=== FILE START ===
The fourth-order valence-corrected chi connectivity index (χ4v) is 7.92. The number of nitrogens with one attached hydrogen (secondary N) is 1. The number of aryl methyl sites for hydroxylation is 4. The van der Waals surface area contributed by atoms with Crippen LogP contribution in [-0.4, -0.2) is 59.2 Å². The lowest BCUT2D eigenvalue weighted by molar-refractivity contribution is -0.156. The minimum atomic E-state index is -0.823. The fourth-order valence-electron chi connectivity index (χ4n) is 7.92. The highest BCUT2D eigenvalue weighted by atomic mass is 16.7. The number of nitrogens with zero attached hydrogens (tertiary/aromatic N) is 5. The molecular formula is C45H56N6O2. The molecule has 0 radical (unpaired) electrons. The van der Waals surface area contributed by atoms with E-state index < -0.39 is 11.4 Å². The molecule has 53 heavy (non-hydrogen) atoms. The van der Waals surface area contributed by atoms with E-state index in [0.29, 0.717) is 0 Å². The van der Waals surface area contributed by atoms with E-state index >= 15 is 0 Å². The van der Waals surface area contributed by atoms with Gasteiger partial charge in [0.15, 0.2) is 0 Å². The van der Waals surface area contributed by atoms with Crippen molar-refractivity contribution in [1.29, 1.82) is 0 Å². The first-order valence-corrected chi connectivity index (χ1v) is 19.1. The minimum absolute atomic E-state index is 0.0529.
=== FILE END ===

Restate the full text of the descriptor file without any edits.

The fourth-order valence-corrected chi connectivity index (χ4v) is 7.92. The number of nitrogens with one attached hydrogen (secondary N) is 1. The number of aryl methyl sites for hydroxylation is 4. The van der Waals surface area contributed by atoms with Crippen LogP contribution in [-0.4, -0.2) is 59.2 Å². The lowest BCUT2D eigenvalue weighted by molar-refractivity contribution is -0.156. The minimum atomic E-state index is -0.823. The fourth-order valence-electron chi connectivity index (χ4n) is 7.92. The highest BCUT2D eigenvalue weighted by atomic mass is 16.7. The number of nitrogens with zero attached hydrogens (tertiary/aromatic N) is 5. The molecular formula is C45H56N6O2. The molecule has 0 radical (unpaired) electrons. The van der Waals surface area contributed by atoms with E-state index < -0.39 is 11.4 Å². The molecule has 53 heavy (non-hydrogen) atoms. The van der Waals surface area contributed by atoms with E-state index in [0.29, 0.717) is 0 Å². The van der Waals surface area contributed by atoms with E-state index >= 15 is 0 Å². The van der Waals surface area contributed by atoms with Gasteiger partial charge in [0.15, 0.2) is 0 Å². The van der Waals surface area contributed by atoms with Crippen molar-refractivity contribution in [1.29, 1.82) is 0 Å². The first-order valence-corrected chi connectivity index (χ1v) is 19.1. The minimum absolute atomic E-state index is 0.0529.